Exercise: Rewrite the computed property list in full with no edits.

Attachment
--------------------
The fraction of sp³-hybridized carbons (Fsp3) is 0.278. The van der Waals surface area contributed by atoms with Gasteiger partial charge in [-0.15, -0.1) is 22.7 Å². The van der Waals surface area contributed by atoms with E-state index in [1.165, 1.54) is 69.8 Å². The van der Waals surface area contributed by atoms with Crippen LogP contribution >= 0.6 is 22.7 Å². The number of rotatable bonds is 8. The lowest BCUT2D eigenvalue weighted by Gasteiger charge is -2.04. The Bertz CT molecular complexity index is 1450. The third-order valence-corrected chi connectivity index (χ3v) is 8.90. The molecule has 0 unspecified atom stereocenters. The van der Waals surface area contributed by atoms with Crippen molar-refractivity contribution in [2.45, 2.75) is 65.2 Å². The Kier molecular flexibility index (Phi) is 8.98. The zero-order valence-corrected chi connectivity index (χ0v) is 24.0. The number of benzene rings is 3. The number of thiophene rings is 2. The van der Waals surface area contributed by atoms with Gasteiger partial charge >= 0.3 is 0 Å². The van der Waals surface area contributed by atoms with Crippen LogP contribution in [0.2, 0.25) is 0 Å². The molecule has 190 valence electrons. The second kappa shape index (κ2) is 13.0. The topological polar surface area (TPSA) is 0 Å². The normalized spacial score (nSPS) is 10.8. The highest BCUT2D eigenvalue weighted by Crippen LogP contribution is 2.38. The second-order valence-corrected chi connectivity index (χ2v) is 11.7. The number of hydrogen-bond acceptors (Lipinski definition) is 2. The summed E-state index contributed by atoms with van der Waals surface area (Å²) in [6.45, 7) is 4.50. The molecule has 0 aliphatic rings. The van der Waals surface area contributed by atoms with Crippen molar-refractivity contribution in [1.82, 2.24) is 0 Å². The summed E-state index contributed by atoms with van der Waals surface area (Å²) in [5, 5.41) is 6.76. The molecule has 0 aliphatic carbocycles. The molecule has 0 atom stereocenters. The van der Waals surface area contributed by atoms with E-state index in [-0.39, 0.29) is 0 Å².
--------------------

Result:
The fraction of sp³-hybridized carbons (Fsp3) is 0.278. The van der Waals surface area contributed by atoms with Gasteiger partial charge in [-0.15, -0.1) is 22.7 Å². The van der Waals surface area contributed by atoms with E-state index in [1.165, 1.54) is 69.8 Å². The van der Waals surface area contributed by atoms with Crippen LogP contribution >= 0.6 is 22.7 Å². The number of rotatable bonds is 8. The lowest BCUT2D eigenvalue weighted by Gasteiger charge is -2.04. The Bertz CT molecular complexity index is 1450. The third-order valence-corrected chi connectivity index (χ3v) is 8.90. The molecule has 0 unspecified atom stereocenters. The van der Waals surface area contributed by atoms with Crippen molar-refractivity contribution in [2.45, 2.75) is 65.2 Å². The Kier molecular flexibility index (Phi) is 8.98. The zero-order valence-corrected chi connectivity index (χ0v) is 24.0. The number of benzene rings is 3. The number of thiophene rings is 2. The van der Waals surface area contributed by atoms with Gasteiger partial charge >= 0.3 is 0 Å². The van der Waals surface area contributed by atoms with Crippen LogP contribution in [0.2, 0.25) is 0 Å². The molecule has 190 valence electrons. The second kappa shape index (κ2) is 13.0. The topological polar surface area (TPSA) is 0 Å². The normalized spacial score (nSPS) is 10.8. The highest BCUT2D eigenvalue weighted by Crippen LogP contribution is 2.38. The second-order valence-corrected chi connectivity index (χ2v) is 11.7. The number of hydrogen-bond acceptors (Lipinski definition) is 2. The summed E-state index contributed by atoms with van der Waals surface area (Å²) in [6.45, 7) is 4.50. The molecule has 0 aliphatic rings. The van der Waals surface area contributed by atoms with Crippen molar-refractivity contribution in [1.82, 2.24) is 0 Å². The summed E-state index contributed by atoms with van der Waals surface area (Å²) in [5, 5.41) is 6.76. The molecule has 0 aliphatic carbocycles. The molecule has 0 atom stereocenters. The van der Waals surface area contributed by atoms with E-state index in [-0.39, 0.29) is 0 Å².